Would it trigger boundary changes in the UK?

The referendum would just the start of the process .

The issue would be who is going to be negotiating the terms of for breaking up the existing UK which by its very nature is going to require fresh constitutional settlement for the rest of the UK. In particular what is going to happen with the 2015 UK wide General Election if Scotland votes Yes for independence. Will it be confined just to English, Welsh and Northern Irish constituencies since one assumes the terms of Scotland's separation would have to be negotiated by a Scottish Parliament and the terms will have to be agreed with a government representing the rest of the UK. I dont see much room for Scottish Westminster MPs in that process unless they are drafted in to represent any future Scottish government. They obviously can not be part of any rump UK government since they wont be have any constituents to represent in the revised UK successor state.There must also be doubts about whether they can continue to vote on any general legislative matters that purely relate to the rest of the UK once Scotland has voted for separation (ie the East Lothian question will have to be settled once and for all). You could end up with the bizarre situation post 2015 with a Labour majority government in charge of the current UK thanks to Scottish votes for Labour Westminster MPs in but with insufficient English Welsh and Northern Irish MPs to give it a majority in any successor UK state excluding Scotland. The legitimacy of any such government to undertake negotiations with a Scottish Parliament on behalf of English, Welsh and Northern Irish constituents must be open to question as would be its right to frame a long term legislative program for those peoples. Plenty of room for chaos here.

You can rest assured that Cameron, Osborne nor any other Westminster politician on the left or right has done any serious contingency planning for dealing with this situation

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If the Scots vote yes would that mean an immediate election for Westminster?

Quite the opposite, according to the Guardian.

PM could face calls to postpone UK election if Scots vote for independence.

David Cameron will face calls to take the unprecedented step in modern peacetime of postponing next year's UK general election by 12 months in the event of a vote for Scottish independence to avoid the prospect of a Labour government that would depend on Scottish MPs.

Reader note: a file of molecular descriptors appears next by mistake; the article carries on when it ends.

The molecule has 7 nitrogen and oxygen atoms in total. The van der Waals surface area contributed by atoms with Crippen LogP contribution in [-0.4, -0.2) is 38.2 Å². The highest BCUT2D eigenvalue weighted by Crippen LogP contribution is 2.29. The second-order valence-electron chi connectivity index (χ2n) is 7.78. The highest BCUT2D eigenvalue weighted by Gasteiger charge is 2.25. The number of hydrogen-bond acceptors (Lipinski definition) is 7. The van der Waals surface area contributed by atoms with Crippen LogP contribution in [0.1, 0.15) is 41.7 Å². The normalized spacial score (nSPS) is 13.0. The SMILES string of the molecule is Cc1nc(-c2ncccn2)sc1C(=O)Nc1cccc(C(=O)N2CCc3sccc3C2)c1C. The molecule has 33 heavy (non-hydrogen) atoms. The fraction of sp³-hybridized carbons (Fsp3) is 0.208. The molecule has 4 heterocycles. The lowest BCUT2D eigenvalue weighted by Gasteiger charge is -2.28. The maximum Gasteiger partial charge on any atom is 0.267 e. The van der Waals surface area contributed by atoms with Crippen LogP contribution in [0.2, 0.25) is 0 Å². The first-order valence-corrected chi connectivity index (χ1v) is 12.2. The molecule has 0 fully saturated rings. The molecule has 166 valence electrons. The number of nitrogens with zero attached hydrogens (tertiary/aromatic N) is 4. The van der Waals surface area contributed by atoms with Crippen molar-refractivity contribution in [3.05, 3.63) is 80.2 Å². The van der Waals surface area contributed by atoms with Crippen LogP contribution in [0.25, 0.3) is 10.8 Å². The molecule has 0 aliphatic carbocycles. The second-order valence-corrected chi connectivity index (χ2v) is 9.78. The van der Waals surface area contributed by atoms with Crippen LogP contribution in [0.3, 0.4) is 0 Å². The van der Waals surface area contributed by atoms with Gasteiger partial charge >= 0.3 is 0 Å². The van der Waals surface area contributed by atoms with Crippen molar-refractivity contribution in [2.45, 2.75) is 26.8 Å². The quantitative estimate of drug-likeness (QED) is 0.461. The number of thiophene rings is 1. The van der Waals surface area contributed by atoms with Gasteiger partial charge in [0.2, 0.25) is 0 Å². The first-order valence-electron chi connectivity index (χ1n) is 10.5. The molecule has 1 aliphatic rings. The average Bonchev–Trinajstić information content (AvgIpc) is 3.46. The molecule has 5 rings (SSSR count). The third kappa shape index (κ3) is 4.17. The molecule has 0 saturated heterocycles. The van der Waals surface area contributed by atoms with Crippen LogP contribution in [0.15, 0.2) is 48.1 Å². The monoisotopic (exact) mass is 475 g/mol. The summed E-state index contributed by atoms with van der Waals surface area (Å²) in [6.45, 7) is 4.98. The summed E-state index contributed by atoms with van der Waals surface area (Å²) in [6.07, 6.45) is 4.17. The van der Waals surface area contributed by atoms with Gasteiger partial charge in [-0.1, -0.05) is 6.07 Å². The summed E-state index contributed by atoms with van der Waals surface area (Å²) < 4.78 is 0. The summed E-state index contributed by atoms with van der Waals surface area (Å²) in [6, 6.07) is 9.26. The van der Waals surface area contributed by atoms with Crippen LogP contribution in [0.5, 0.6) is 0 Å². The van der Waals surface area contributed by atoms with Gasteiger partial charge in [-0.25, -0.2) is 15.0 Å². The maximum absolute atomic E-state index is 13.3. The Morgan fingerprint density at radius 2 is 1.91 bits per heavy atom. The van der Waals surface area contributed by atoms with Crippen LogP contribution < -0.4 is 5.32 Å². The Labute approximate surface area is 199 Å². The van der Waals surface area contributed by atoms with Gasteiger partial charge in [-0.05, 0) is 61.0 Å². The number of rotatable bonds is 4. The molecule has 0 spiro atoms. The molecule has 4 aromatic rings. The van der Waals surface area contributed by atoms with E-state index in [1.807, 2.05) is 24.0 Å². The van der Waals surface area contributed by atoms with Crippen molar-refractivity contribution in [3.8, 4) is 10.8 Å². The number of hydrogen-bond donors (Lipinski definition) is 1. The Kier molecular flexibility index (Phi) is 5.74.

Amid warnings of a "constitutional meltdown" after a yes vote, which would place severe personal political pressure on the prime minister, a growing number of Tory MPs are saying they will call for legislation to be introduced to postpone the general election. It would be the first time since 1940, a year into the second world war, that a general election would have been postponed.

[continues...]

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Quite the opposite, according to the Guardian.

PM could face calls to postpone UK election if Scots vote for independence.

I don't think it can be done.

The Prime Minister has the power, by order made by Statutory Instrument under section 1(5), to provide that the polling day is to be held up to two months later than that date. Such a Statutory Instrument must be approved by each House of Parliament.

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Quite the opposite, according to the Guardian.

PM could face calls to postpone UK election if Scots vote for independence.

Quite the opposite, according to the Guardian.

PM could face calls to postpone UK election if Scots vote for independence.

Interesting article.

It echoes a few of the points I made above about the issues that would arise if a 2015 General Election returned a Labour government dependent for its majority on the votes of Scottish MPs. I dont suppose the Lib Dems would resist any amendments to the 2011 Parliament Act to extend Parliament by one year since they face electoral wipe out anyway. No wonder Labour is desperate for a No vote.